China lash out at US app ban in WTO conference

By Rahul Vaimal, Associate Editor
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At a World Trade Organization (WTO) conference, China said that the United States’ restrictions on Chinese mobile apps TikTok and WeChat violate the rules of the body, a trade official said.

The Trump administration ordered download blocks for the two mobile apps and ordered ByteDance, TikTok’s Chinese owner, to sell its operations to a US firm, citing national security concerns. US judges have, however, questioned the action of the government.

At the closed-door conference, the representative for China claimed that the measures are obviously inconsistent with WTO laws as it limits cross-border trading services and violate the fundamental principles and objectives of the multilateral trading system, according to a trade official.

The official claimed that the delegate described the inability of the US to present specific proof to support their allegations as ‘clear abuse’ of the law.

The United States defended its actions at the same conference, arguing that they were meant to minimize national security risks, the trade official said. The government had previously accused that data from American users is being collected by the Communist government in China.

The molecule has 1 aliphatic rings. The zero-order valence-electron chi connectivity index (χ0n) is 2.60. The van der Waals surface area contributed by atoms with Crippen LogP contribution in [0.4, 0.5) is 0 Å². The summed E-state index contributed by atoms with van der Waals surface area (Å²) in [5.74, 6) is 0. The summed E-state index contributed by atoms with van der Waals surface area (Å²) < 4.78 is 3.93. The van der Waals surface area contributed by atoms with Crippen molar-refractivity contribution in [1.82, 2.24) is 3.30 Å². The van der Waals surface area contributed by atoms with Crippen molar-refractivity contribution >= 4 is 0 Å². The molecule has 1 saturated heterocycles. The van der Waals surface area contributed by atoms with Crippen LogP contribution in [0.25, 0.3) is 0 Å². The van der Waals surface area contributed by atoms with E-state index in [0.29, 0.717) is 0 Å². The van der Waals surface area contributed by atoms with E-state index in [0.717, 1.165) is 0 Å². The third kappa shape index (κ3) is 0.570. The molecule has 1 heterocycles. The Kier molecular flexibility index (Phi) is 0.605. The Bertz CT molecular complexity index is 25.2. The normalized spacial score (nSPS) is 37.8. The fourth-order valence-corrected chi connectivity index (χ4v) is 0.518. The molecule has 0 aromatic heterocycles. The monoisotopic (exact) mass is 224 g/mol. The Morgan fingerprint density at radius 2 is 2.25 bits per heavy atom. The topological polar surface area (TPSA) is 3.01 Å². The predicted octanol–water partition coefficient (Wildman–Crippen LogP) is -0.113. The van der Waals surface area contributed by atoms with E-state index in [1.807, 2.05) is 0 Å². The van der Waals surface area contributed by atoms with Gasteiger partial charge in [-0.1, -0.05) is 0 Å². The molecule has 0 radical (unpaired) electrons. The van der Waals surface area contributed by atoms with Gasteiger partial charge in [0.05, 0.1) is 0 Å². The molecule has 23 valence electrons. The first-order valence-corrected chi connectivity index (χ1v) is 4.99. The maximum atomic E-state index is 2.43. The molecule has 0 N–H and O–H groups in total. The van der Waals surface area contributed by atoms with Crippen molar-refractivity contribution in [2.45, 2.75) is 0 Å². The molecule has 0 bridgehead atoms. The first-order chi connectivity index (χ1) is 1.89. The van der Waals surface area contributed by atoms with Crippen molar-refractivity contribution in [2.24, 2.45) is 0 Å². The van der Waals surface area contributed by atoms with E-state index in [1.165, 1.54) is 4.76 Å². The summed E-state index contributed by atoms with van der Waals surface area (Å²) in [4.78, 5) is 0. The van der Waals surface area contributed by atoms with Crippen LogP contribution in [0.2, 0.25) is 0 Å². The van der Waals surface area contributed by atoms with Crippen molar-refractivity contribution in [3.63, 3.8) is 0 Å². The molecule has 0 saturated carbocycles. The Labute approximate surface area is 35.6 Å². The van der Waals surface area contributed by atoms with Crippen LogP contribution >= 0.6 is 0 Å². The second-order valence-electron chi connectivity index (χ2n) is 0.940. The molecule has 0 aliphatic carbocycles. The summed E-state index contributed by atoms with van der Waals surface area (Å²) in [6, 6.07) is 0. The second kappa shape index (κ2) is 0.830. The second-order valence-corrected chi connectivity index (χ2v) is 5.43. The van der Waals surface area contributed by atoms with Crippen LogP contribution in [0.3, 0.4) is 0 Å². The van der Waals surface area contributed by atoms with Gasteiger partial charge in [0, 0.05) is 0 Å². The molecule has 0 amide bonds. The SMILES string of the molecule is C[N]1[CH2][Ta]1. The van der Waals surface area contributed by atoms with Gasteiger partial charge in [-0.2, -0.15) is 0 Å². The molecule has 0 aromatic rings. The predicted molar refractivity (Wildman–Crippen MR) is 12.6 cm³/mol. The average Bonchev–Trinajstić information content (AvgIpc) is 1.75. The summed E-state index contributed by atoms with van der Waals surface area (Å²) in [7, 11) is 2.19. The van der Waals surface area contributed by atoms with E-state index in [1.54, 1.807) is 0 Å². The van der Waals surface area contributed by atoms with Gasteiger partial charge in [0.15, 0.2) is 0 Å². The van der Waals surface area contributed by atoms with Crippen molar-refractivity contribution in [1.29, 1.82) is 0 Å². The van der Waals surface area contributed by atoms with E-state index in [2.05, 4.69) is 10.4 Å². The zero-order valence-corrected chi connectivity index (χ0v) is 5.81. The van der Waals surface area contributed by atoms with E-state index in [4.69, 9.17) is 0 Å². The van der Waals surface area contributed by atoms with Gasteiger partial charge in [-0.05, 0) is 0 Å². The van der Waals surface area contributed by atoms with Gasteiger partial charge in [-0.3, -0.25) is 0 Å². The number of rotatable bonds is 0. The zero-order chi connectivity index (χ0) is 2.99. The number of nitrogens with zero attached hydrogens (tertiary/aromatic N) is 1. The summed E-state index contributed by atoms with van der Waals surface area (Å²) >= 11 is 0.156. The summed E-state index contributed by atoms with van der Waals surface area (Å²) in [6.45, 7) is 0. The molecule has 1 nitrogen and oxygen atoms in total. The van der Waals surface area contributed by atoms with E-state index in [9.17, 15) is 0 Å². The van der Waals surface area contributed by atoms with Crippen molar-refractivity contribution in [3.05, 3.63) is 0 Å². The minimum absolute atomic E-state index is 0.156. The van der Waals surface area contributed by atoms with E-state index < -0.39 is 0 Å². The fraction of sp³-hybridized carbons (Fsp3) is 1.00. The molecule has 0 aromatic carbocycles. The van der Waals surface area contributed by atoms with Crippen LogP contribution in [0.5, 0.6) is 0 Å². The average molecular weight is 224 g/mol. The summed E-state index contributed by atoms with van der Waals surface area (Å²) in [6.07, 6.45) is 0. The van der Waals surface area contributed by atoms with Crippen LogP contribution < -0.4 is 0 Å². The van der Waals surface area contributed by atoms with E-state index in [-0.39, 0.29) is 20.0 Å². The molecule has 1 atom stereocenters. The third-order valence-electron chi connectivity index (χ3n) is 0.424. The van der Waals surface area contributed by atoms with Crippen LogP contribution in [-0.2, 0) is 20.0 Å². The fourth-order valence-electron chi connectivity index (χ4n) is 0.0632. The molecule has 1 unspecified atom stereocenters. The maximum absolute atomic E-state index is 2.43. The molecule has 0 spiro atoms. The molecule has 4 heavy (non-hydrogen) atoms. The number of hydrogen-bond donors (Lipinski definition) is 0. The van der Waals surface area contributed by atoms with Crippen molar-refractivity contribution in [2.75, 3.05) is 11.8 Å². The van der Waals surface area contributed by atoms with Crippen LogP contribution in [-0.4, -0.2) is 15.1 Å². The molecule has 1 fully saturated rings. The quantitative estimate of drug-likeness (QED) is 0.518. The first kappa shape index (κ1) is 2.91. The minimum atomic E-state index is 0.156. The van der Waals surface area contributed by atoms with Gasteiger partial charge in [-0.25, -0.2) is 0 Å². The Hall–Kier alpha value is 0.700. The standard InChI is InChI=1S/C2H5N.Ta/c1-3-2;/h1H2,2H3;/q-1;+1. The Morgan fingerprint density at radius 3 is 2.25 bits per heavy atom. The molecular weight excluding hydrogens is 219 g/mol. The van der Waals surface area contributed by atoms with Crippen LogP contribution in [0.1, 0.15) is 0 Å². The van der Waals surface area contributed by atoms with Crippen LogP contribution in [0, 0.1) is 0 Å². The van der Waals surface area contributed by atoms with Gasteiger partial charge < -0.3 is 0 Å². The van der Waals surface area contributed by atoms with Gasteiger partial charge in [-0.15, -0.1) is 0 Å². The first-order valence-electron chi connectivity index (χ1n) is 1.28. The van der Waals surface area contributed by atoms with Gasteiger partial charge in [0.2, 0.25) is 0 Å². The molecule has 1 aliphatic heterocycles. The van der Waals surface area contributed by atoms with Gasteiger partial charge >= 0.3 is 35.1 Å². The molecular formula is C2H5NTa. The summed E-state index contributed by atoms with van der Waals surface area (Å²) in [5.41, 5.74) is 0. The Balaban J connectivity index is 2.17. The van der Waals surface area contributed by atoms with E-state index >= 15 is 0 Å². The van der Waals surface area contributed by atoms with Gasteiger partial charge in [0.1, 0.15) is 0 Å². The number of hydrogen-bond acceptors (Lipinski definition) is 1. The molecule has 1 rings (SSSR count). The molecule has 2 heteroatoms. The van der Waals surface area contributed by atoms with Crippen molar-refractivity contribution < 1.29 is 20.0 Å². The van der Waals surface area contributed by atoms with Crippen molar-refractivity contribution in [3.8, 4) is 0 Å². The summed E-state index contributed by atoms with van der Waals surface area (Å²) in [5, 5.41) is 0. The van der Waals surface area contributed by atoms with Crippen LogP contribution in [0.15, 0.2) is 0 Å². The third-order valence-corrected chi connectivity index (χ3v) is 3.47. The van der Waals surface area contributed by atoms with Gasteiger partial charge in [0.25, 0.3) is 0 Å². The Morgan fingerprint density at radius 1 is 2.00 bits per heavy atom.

The Chinese statement would have no implications of its own, even though China may make an official legal complaint to WTO about it.

The US government had threatened to shut down TikTok, the viral video sharing app and messaging platform WeChat after President Donald Trump signed two executive orders in early August over concerns that its parent company ByteDance, might be forced to give user data over to the Chinese government. The allegations have long been denied by TikTok, which has 100 million users in the United States alone.

TikTok had narrowly avoided the ban by appealing in a US court, which halted it and ordered an investigation. The decision to suspend the anticipated ban allows Americans to continue using the app while the court investigates the legality of the ban and if, as the Trump administration argues, the app poses a danger to national security. Tencent-owned WeChat has also approached the US court.

Chinese tech companies has been caught in a political storm between the US and China and the latest episode is a part of this ongoing battle.